/ Homemade Chainsaw Carrier - Yet another idea #21
- Mar 30, 2017
- Northern California
- Branson 3520h
I like it!
I think I'll make one... as a stop-gap until I make a fancier one, of course
I like it!
I'm thinking there's a story to be told right hereI put this together a couple of weeks ago. Ever since I got the cab tractor I have been trying to figure out a place to carry my saws and the box I carry the oil, fuel, spare chains, etc. in without success. It finally occurred to me that I always put the box on if I am going to cut wood as a counter weight so I just mounted the carrier on it.
I always carry two saws when I am cutting, so I needed a carrier that would accommodate both saws and the ammo box that I keep my accessories and fuel in.
The carrier is as simple as can be; a piece of 1" pipe with a 1" bolt welded into the bottom, a piece of 1/8" flat stock, and a piece of 1" x 1/8" angle welded to it as cross pieces. I had a spare scabbard so I used that for one of the scabbards and softened a piece of plastic pipe with a heat gun to make the other. I welded a couple of "hooks" onto the ammo box I use to carry my tools, etc. made out of a small piece of flat stock. The box hooks over the top bar and rests on a piece of angle. I use a ratchet strap to secure it when it is in use. The pipe is secured to the box through a tab I welded on to the cross beam.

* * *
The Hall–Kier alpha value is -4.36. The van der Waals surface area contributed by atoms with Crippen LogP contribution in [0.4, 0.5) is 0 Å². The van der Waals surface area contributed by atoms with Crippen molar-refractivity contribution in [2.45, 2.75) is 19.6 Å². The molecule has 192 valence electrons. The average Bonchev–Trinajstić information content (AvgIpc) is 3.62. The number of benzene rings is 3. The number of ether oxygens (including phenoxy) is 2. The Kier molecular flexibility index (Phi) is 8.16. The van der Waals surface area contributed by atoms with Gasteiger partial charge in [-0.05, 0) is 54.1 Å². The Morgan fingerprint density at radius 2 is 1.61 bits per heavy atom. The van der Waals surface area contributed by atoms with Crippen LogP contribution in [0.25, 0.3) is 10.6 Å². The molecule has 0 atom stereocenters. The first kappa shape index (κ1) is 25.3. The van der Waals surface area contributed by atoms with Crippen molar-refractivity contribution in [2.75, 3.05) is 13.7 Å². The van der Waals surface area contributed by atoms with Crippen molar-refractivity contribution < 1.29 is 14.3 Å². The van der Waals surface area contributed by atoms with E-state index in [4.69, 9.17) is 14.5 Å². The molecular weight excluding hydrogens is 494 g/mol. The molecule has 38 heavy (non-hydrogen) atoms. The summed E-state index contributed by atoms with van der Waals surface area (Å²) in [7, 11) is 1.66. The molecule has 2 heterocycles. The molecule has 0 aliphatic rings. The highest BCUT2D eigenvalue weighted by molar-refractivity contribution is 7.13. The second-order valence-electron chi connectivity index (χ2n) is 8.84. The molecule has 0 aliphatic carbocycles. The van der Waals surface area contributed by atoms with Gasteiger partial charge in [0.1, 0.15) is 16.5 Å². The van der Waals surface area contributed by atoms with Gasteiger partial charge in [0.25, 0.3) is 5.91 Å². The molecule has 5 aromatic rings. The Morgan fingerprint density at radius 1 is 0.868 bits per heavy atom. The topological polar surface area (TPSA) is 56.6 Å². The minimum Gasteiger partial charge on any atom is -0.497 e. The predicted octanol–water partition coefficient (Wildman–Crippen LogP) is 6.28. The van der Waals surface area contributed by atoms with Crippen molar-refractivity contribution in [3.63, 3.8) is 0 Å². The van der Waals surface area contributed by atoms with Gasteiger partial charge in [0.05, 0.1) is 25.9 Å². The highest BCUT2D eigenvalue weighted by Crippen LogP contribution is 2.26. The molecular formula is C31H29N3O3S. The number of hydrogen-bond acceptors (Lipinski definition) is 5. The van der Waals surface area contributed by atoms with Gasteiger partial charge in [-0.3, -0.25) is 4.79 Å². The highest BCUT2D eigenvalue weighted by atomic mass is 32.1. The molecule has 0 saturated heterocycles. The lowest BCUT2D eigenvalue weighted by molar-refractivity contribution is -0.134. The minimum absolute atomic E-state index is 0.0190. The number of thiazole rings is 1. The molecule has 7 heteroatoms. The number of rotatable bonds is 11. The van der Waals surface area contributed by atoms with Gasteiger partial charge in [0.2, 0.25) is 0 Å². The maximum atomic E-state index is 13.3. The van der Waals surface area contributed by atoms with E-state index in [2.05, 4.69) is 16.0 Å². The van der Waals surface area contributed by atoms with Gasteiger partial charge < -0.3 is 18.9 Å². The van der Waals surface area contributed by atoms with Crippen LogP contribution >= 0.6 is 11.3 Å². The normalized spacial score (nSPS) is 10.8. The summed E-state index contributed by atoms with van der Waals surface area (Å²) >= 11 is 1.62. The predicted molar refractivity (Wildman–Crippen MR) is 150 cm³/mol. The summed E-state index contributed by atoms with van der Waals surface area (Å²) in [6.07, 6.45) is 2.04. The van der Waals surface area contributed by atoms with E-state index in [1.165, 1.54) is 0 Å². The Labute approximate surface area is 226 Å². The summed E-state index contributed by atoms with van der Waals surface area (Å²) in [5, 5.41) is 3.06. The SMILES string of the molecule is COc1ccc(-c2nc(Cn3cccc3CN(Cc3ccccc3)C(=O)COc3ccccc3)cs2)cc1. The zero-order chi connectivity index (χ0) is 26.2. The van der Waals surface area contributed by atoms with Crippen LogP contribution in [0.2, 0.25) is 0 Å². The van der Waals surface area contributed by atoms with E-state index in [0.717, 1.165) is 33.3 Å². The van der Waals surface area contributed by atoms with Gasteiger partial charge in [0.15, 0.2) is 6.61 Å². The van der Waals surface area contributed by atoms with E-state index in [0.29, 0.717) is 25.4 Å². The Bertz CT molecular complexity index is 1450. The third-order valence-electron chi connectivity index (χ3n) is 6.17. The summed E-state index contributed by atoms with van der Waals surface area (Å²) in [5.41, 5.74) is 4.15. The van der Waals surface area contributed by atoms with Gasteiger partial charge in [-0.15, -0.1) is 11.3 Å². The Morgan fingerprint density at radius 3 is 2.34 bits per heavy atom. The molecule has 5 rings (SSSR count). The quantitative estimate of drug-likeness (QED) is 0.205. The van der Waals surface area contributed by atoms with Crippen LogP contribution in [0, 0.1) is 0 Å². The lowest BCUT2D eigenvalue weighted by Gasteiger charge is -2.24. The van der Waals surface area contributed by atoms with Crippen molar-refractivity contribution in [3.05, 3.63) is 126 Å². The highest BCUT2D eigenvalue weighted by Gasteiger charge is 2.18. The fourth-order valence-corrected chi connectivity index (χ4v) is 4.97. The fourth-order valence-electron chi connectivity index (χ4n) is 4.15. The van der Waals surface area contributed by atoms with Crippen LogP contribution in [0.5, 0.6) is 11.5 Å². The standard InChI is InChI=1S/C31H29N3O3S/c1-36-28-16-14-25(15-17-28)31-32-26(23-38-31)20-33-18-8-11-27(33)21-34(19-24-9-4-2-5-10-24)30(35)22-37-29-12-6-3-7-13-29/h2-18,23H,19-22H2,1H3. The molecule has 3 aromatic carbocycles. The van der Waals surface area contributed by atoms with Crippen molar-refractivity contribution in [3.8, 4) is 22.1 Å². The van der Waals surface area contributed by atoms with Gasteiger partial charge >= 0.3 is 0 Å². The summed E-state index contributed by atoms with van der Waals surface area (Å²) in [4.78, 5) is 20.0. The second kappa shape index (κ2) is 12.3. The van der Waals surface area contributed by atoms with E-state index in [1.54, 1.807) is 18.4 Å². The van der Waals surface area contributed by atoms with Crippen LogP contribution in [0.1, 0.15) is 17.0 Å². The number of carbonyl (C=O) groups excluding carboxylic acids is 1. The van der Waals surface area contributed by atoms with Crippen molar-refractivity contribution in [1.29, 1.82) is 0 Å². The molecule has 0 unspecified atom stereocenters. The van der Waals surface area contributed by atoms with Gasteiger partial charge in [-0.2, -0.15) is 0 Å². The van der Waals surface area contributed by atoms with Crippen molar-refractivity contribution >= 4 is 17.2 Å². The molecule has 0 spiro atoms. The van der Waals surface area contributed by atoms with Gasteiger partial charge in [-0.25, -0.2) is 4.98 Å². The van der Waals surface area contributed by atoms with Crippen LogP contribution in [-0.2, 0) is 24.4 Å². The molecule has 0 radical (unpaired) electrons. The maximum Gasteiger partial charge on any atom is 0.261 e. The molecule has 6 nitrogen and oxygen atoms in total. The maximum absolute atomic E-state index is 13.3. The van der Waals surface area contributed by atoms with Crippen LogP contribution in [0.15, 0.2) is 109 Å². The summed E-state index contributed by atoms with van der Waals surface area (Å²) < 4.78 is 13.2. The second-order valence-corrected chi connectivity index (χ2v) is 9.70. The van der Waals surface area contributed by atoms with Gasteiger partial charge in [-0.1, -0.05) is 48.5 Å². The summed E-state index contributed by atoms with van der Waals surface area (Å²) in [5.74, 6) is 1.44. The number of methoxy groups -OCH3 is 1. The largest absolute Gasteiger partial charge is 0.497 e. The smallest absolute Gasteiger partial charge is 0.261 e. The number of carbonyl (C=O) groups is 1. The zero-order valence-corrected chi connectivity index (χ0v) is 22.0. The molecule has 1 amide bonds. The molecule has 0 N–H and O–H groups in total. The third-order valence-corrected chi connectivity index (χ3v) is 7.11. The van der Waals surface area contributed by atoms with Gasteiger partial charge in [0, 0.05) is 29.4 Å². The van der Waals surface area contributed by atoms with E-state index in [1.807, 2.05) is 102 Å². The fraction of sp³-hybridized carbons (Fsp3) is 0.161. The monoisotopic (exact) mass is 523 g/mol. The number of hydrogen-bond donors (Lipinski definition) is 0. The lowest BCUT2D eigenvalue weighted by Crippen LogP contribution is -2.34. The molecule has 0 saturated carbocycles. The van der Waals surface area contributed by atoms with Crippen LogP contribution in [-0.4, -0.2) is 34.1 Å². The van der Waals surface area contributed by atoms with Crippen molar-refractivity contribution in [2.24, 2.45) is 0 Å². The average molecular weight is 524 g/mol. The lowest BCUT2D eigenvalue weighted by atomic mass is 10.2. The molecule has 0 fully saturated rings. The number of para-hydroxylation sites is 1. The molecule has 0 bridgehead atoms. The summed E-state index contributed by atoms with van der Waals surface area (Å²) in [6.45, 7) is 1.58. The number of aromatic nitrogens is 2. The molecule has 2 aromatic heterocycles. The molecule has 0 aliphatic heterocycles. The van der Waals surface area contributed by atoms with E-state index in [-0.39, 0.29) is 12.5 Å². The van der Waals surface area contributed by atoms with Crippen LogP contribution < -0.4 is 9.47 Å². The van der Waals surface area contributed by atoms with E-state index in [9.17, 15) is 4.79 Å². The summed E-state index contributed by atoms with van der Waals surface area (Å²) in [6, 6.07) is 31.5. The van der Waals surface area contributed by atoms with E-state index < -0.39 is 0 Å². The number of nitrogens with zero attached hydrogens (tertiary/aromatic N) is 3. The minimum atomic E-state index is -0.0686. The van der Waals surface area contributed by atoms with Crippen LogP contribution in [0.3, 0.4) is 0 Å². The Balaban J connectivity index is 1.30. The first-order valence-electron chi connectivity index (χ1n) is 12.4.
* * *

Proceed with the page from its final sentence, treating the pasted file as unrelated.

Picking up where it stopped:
The saws rest on a piece of flat stock and a piece of plywood is used to fill in space on the 271 so it would rest correctly.
The last pic is the receiver tube I welded into the box so I can tow the splitter to the cut site if I need to. It's also handy to be able to move a trailer without having to take the box off.
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You are right, but to be honest I have no idea how I did that. Best I can recall I backed into something while plowing, but I was really surprised when I saw the tab bent like that.I'm thinking there's a story to be told right here